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Showing: 1-10 results of 5668

This is the first comprehensive study of an ingenious number-notation from the Middle Ages that was devised by monks and mainly used in monasteries. A simple notation for representing any number up to 99 by a single cipher, somehow related to an ancient Greek shorthand, first appeared in early-13th-century England, brought from Athens by an English monk. A second, more useful version, due to Cistercian monks, is first attested in the late 13th century... more...

On January 5, 1845, the Prussian cultural minister received a request by a group of six young men to form a new Physical Society in Berlin. In fields from thermodynamics, mechanics, and electromagnetism to animal electricity, ophthalmology, and psychophysics, members of this small but growing group—which soon included Emil Du Bois-Reymond, Ernst Brücke, Werner Siemens, and Hermann von Helmholtz—established leading positions in what... more...

In modern life, technology is everywhere. Yet as a concept, technology is a mess. In popular discourse, technology is little more than the latest digital innovations. Scholars do little better, offering up competing definitions that include everything from steelmaking to singing. In Technology: Critical History of a Concept, Eric Schatzberg explains why technology is so difficult to define by examining its three thousand year history,... more...

If the twentieth century saw the rise of “Big Science,” then the seventeenth and eighteenth centuries were surely an age of thrift. As Simon Werrett’s new history shows, frugal early modern experimenters transformed their homes into laboratories as they recycled, repurposed, repaired, and reused their material possessions to learn about the natural world.   Thrifty Science explores this distinctive culture of experiment... more...

Knowledge matters, and states have a stake in managing its movement to protect a variety of local and national interests.  The view that knowledge circulates by itself in a flat world, unimpeded by national boundaries, is a myth. The transnational movement of knowledge is a social accomplishment, requiring negotiation, accommodation, and adaptation to the specificities of local contexts.  This volume of essays by historians... more...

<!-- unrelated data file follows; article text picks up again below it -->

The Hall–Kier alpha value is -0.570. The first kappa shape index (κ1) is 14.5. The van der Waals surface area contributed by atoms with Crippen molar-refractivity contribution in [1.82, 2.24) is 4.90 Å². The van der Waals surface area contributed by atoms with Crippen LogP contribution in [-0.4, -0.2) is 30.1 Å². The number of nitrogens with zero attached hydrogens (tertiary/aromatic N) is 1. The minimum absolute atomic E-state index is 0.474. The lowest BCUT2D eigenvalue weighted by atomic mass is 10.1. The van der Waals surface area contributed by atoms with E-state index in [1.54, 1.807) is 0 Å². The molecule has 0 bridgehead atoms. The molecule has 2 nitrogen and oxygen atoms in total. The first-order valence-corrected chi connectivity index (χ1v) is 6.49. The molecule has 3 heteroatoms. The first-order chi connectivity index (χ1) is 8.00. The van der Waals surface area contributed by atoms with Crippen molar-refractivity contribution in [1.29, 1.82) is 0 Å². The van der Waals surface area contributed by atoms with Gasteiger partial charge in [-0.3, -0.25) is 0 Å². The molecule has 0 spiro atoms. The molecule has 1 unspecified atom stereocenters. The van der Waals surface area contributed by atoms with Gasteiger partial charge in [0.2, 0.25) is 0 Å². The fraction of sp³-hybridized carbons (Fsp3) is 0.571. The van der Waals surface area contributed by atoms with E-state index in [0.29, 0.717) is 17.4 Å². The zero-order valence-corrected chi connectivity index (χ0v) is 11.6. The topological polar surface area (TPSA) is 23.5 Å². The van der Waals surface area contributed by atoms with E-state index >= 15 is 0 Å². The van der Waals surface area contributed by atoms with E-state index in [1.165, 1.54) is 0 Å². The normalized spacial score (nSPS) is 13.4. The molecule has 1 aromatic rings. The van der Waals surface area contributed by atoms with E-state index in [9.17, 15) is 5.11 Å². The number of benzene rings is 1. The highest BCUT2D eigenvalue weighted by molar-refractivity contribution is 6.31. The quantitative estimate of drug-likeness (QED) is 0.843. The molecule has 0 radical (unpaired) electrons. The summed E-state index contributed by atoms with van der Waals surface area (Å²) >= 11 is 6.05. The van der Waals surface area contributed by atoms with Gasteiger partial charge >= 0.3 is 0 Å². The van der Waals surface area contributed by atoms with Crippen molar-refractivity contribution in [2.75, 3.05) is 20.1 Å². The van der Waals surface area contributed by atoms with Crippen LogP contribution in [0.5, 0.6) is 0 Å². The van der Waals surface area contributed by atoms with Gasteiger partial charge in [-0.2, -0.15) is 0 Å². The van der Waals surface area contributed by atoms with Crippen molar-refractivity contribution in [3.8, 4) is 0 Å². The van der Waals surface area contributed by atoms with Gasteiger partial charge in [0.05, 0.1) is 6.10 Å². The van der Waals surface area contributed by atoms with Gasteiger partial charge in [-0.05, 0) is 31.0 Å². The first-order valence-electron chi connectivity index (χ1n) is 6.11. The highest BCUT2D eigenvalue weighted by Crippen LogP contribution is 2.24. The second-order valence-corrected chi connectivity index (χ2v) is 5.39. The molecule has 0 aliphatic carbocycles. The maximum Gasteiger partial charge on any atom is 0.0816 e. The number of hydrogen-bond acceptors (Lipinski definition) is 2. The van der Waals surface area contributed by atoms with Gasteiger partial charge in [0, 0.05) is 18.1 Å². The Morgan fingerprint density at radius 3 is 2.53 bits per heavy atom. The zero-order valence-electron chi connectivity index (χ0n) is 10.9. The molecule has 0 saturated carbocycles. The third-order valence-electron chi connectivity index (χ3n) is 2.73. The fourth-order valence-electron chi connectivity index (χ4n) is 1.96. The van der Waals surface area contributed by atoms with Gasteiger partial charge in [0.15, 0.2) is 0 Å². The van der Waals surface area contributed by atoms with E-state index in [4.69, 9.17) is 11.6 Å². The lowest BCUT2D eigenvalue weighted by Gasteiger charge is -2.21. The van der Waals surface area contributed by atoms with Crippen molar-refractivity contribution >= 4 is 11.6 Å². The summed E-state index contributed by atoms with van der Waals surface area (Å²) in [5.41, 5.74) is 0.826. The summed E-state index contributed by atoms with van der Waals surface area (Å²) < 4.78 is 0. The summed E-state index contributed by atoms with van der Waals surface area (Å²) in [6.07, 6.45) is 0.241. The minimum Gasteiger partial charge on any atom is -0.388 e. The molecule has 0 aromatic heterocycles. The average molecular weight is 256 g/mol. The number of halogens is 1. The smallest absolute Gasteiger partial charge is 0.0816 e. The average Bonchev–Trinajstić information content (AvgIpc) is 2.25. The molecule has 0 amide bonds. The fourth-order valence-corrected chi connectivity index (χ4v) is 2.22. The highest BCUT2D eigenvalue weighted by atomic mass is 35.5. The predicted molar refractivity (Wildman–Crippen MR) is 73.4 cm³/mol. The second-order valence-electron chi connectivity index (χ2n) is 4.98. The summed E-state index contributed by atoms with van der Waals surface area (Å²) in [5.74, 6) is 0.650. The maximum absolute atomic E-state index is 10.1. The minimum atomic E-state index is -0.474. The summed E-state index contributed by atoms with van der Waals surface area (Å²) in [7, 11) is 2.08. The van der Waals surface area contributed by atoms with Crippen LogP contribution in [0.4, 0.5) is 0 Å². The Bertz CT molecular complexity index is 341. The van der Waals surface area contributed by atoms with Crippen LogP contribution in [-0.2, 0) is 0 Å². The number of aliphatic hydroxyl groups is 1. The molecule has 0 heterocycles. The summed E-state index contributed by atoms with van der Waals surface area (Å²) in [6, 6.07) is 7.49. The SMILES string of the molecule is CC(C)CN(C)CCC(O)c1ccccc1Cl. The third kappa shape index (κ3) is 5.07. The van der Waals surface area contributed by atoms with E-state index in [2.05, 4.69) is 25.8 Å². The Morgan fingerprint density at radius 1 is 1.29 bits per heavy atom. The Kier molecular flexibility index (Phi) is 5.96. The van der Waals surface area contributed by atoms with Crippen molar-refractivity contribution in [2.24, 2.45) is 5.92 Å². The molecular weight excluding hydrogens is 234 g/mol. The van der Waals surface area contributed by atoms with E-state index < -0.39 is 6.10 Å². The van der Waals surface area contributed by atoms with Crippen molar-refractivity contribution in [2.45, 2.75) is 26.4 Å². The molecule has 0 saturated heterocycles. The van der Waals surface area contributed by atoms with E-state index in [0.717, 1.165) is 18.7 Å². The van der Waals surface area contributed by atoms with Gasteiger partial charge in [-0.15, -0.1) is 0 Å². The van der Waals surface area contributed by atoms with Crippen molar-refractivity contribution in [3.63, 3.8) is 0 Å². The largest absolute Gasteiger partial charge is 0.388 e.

Critically exploring medical thought in a cultural milieu with no discernible influence from the European Enlightenment, Being Human in a Buddhist World reveals an otherwise unnoticed intersection of early modern sensibilities and religious values in traditional Tibetan medicine. It further studies the adaptation of Buddhist concepts and values to medical concerns and suggests important dimensions of Buddhism's role in the development of Asian and... more...

“Anyone who is not shocked by quantum theory has not understood it.” Since Niels Bohr said this many years ago, quantum mechanics has only been getting more shocking. We now realize that it’s not really telling us that “weird” things happen out of sight, on the tiniest level, in the atomic world: rather, everything is quantum. But if quantum mechanics is correct, what seems obvious and right in our everyday world is built... more...

Is it possible for the economy to grow without the environment being destroyed? Will our lifestyles impoverish the planet for our children and grandchildren? Is the world sick? Can it be healed? Less than a lifetime ago, these questions would have made no sense. This was not because our ancestors had no impact on nature―nor because they were unaware of the serious damage they had done. What people lacked was an idea: a way of imagining... more...

Asked to name a great physicist, most people would mention Newton or Einstein, Feynman or Hawking. But ask a physicist and there’s no doubt that James Clerk Maxwell will be near the top of the list. Maxwell, an unassuming Victorian Scotsman, explained how we perceive colour. He uncovered the way gases behave. And, most significantly, he transformed the way physics was undertaken in his explanation of the interaction of electricity... more...

The unusual ambition of this volume is to engage scientists, historians, and philosophers in a common quest to delineate the structure of the creative thinking responsible for major advances in physical theory. The topic does not fit anyone discipline's proprietary interests, and can only be pursued cooperatively. This volume was conceived in the hope that the importance of learning something general about how theories are developed and what makes the... more...